Offices Can Adopt the Airbnb Model | Professional

Now, as people choose to work from “anywhere”, the industry must bring people back to the workplace.

A major wave of disruption has been the rise of serviced offices and coworking. As serviced offices emerged in the 1980s, the concept of co-working grew out of the ashes of the global financial crisis as new entrepreneurs and small businesses sought accessible and designer space on flexible terms.

Now, the pandemic will force commercial real estate to adapt again. WeWork has raised the bar, advancing the way we work through its provision of modern and designer spaces. However, with the global scale came normalization, which over time has both benefited and harmed its followers.

Likewise, the constant production of big-box branded hotels has met the constant expectations of travelers of all types. However, in recent times, travelers have sought more tailored, richer stays – encouraging Airbnb to deliver an experience built around the traveler looking for more than just a standard room.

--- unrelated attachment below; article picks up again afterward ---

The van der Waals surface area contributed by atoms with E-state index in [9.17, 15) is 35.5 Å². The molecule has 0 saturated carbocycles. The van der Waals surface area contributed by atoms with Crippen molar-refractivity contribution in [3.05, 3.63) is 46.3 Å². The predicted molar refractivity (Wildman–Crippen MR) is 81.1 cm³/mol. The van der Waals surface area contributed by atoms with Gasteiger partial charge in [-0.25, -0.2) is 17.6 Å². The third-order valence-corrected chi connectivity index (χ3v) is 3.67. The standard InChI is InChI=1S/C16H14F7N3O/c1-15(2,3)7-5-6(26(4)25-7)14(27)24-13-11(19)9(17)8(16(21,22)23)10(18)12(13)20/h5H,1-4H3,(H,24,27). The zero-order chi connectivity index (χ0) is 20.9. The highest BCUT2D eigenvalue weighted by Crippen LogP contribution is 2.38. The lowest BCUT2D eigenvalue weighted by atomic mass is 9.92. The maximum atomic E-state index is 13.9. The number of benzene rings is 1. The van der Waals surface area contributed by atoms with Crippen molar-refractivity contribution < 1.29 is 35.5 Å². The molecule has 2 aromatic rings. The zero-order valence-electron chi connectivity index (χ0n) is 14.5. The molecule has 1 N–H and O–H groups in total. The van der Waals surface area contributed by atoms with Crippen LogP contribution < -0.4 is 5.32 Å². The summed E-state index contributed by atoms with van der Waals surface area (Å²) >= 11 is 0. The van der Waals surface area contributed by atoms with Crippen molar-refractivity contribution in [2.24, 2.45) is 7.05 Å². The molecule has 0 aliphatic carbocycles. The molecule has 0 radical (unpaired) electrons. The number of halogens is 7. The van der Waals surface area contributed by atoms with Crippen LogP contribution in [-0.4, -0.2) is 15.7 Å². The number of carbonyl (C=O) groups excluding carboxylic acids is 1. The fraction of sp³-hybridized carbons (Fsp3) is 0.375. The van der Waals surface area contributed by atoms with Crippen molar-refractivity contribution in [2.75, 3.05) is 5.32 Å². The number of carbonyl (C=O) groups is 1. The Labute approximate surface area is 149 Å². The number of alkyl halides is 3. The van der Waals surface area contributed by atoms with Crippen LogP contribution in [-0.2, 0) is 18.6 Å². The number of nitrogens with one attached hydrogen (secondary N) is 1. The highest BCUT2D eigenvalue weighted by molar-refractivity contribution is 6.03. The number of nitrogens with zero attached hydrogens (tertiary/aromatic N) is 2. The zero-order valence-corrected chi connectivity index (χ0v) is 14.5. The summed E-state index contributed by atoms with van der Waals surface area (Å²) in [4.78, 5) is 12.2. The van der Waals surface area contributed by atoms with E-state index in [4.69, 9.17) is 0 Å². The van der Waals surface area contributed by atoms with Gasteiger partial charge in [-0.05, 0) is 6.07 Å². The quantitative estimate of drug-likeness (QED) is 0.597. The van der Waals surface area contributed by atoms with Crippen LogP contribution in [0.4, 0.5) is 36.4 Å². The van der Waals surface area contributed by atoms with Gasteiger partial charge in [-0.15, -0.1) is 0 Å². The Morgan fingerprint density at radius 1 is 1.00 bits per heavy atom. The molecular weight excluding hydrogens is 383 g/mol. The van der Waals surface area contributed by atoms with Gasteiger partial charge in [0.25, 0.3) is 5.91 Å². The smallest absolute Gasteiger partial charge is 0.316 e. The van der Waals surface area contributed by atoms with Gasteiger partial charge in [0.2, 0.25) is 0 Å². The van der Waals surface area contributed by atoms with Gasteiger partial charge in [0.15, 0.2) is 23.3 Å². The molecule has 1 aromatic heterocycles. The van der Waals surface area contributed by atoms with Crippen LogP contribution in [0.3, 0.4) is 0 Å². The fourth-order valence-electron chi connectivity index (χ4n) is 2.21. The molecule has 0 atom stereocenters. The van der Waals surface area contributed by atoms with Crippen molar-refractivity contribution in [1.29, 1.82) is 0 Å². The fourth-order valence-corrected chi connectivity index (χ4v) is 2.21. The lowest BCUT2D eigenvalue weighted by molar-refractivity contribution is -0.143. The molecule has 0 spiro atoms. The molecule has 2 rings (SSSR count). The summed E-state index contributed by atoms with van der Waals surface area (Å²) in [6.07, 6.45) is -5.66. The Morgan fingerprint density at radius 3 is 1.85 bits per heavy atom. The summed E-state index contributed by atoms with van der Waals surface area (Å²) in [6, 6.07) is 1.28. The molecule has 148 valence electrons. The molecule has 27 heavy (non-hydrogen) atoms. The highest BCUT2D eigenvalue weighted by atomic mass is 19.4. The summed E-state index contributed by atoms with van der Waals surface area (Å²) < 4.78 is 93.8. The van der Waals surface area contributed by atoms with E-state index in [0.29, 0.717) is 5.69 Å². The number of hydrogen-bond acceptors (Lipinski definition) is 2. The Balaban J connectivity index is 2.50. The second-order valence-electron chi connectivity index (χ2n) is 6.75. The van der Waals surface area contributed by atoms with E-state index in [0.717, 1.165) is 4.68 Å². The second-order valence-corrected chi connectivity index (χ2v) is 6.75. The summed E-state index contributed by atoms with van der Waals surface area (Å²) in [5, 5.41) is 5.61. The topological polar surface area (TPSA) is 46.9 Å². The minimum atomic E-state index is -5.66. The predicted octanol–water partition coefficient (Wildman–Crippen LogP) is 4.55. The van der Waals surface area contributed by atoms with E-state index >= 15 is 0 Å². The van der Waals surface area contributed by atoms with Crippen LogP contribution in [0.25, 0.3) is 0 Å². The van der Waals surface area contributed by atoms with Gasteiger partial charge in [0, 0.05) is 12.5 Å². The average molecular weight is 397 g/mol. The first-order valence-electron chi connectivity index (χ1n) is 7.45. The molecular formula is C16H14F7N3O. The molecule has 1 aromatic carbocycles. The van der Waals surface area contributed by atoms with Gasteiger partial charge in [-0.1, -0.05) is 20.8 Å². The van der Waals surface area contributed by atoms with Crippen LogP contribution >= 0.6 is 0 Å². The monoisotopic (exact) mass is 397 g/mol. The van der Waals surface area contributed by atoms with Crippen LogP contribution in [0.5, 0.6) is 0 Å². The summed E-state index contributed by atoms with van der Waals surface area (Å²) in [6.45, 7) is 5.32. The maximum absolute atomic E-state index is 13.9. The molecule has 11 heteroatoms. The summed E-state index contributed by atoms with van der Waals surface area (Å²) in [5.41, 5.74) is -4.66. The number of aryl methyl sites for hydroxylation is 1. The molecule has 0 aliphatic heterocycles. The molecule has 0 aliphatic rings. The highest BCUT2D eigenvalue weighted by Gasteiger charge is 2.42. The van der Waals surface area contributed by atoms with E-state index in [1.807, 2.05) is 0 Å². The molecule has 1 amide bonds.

Now is the time for the Airbnb moment of the office industry? The expectations of SMEs as to what their space must provide in a post-Covid world will exclude both a standardized big-box product and a DIY lease where they should figure it all out on their own.

Tenants want to determine where they want to work, how that space is designed, and most importantly, what layers of services can be integrated to maximize their business experience over one to five years within those four walls. To date, there has not been a seamless end-to-end experience combining these three elements.

The path is set to create an end-to-end experience for tenants, where they end up with a product built around their needs. Owners, agents and operators can embrace this to deliver the office product that carries us for the next decade and beyond.

Steve Coulson is Founder and CEO of Kitt

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